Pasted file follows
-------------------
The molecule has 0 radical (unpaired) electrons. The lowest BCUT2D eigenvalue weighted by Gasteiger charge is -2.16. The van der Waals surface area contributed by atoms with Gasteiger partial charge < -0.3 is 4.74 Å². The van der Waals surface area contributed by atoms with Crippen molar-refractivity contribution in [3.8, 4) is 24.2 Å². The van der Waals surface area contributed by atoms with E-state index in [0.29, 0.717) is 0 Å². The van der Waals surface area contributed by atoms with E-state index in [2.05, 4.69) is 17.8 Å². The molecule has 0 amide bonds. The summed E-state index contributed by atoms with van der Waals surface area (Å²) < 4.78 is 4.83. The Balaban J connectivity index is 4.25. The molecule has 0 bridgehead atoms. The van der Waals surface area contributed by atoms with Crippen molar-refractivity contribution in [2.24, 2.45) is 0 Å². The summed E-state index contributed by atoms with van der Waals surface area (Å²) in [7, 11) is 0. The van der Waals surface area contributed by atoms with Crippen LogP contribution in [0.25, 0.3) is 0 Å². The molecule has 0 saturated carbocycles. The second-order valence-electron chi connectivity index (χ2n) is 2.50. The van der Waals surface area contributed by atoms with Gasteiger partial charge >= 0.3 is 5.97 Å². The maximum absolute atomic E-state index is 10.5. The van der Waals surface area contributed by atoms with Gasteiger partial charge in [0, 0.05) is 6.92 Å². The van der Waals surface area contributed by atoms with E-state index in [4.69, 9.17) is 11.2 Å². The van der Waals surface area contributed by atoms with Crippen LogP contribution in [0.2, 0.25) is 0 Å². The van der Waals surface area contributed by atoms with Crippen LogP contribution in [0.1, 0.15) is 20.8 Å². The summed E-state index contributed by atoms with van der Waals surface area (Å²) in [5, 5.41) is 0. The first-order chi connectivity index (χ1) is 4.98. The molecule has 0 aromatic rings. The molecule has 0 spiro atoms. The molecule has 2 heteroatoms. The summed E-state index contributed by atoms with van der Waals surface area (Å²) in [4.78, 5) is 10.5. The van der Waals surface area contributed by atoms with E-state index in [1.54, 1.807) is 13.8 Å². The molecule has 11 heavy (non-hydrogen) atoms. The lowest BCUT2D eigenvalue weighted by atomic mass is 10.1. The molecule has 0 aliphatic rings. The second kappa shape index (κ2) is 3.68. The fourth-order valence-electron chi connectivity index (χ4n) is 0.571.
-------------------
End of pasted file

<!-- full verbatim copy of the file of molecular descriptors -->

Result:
The molecule has 0 radical (unpaired) electrons. The lowest BCUT2D eigenvalue weighted by Gasteiger charge is -2.16. The van der Waals surface area contributed by atoms with Gasteiger partial charge < -0.3 is 4.74 Å². The van der Waals surface area contributed by atoms with Crippen molar-refractivity contribution in [3.8, 4) is 24.2 Å². The van der Waals surface area contributed by atoms with E-state index in [0.29, 0.717) is 0 Å². The van der Waals surface area contributed by atoms with E-state index in [2.05, 4.69) is 17.8 Å². The molecule has 0 amide bonds. The summed E-state index contributed by atoms with van der Waals surface area (Å²) < 4.78 is 4.83. The Balaban J connectivity index is 4.25. The molecule has 0 bridgehead atoms. The van der Waals surface area contributed by atoms with Crippen molar-refractivity contribution in [2.24, 2.45) is 0 Å². The summed E-state index contributed by atoms with van der Waals surface area (Å²) in [7, 11) is 0. The van der Waals surface area contributed by atoms with Crippen LogP contribution in [0.25, 0.3) is 0 Å². The molecule has 0 saturated carbocycles. The second-order valence-electron chi connectivity index (χ2n) is 2.50. The van der Waals surface area contributed by atoms with Gasteiger partial charge >= 0.3 is 5.97 Å². The maximum absolute atomic E-state index is 10.5. The van der Waals surface area contributed by atoms with Gasteiger partial charge in [0, 0.05) is 6.92 Å². The van der Waals surface area contributed by atoms with E-state index in [4.69, 9.17) is 11.2 Å². The van der Waals surface area contributed by atoms with Crippen LogP contribution in [0.2, 0.25) is 0 Å². The van der Waals surface area contributed by atoms with Crippen LogP contribution in [0.1, 0.15) is 20.8 Å². The summed E-state index contributed by atoms with van der Waals surface area (Å²) in [5, 5.41) is 0. The first-order chi connectivity index (χ1) is 4.98. The molecule has 0 aromatic rings. The molecule has 0 spiro atoms. The molecule has 2 heteroatoms. The summed E-state index contributed by atoms with van der Waals surface area (Å²) in [4.78, 5) is 10.5. The van der Waals surface area contributed by atoms with E-state index in [1.54, 1.807) is 13.8 Å². The molecule has 11 heavy (non-hydrogen) atoms. The lowest BCUT2D eigenvalue weighted by atomic mass is 10.1. The molecule has 0 aliphatic rings. The second kappa shape index (κ2) is 3.68. The fourth-order valence-electron chi connectivity index (χ4n) is 0.571.